11. Limited Area Coverage/High Resolution Picture Transmission (LAC/HRPT) data vegetative index calculation processor user's manual

    NASA Technical Reports Server (NTRS)

    Obrien, S. O. (Principal Investigator)

    1980-01-01

    The program, LACVIN, calculates vegetative indexes numbers on limited area coverage/high resolution picture transmission data for selected IJ grid sections. The IJ grid sections were previously extracted from the full resolution data tapes and stored on disk files.

  12. Fibonacci Grids

    NASA Technical Reports Server (NTRS)

    Swinbank, Richard; Purser, James

    2006-01-01

    Recent years have seen a resurgence of interest in a variety of non-standard computational grids for global numerical prediction. The motivation has been to reduce problems associated with the converging meridians and the polar singularities of conventional regular latitude-longitude grids. A further impetus has come from the adoption of massively parallel computers, for which it is necessary to distribute work equitably across the processors; this is more practicable for some non-standard grids. Desirable attributes of a grid for high-order spatial finite differencing are: (i) geometrical regularity; (ii) a homogeneous and approximately isotropic spatial resolution; (iii) a low proportion of the grid points where the numerical procedures require special customization (such as near coordinate singularities or grid edges). One family of grid arrangements which, to our knowledge, has never before been applied to numerical weather prediction, but which appears to offer several technical advantages, are what we shall refer to as "Fibonacci grids". They can be thought of as mathematically ideal generalizations of the patterns occurring naturally in the spiral arrangements of seeds and fruit found in sunflower heads and pineapples (to give two of the many botanical examples). These grids possess virtually uniform and highly isotropic resolution, with an equal area for each grid point. There are only two compact singular regions on a sphere that require customized numerics. We demonstrate the practicality of these grids in shallow water simulations, and discuss the prospects for efficiently using these frameworks in three-dimensional semi-implicit and semi-Lagrangian weather prediction or climate models.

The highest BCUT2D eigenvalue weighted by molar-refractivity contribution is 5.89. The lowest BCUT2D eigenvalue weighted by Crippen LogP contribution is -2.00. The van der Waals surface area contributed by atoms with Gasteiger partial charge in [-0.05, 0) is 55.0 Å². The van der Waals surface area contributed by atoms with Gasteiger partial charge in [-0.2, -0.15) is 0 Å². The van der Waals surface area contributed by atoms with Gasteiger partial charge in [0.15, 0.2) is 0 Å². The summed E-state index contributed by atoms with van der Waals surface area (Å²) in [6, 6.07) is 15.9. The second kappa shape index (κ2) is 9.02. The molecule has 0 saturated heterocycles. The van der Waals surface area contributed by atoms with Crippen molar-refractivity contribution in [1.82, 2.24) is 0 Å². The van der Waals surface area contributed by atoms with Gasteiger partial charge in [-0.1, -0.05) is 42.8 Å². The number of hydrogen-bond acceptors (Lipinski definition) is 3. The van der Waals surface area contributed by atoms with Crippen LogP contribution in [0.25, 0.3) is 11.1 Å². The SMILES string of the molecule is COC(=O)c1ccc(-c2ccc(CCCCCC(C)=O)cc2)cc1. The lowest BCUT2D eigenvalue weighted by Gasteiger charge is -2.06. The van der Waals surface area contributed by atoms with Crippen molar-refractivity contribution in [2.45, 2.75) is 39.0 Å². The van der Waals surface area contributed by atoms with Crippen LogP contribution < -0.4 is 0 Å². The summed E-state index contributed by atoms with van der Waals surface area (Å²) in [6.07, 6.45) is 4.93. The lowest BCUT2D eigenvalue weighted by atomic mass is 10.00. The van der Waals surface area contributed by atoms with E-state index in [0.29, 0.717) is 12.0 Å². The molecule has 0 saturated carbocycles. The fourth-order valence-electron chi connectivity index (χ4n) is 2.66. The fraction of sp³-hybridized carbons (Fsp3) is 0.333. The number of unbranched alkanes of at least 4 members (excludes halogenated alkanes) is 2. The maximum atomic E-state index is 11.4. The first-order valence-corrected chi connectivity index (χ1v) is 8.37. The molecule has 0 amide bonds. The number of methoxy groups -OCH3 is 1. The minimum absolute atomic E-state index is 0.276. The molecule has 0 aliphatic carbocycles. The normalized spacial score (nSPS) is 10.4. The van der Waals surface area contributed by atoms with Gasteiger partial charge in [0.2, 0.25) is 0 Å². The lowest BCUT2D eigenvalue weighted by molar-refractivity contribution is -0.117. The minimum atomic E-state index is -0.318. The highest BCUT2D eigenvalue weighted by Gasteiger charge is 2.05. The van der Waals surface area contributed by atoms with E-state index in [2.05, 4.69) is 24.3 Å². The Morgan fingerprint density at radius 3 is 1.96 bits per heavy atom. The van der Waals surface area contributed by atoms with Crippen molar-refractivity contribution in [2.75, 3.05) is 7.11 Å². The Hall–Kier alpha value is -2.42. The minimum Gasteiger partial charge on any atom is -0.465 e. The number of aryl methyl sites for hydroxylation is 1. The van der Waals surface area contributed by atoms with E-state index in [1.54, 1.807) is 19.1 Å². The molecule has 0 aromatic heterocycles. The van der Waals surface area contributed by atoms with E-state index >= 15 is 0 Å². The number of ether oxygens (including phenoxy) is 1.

13. GridAgents DER Testing: Cooperative Research and Development Final Report, CRADA Number CRD-08-265

    SciTech Connect

    Harrison, K.

    2012-04-01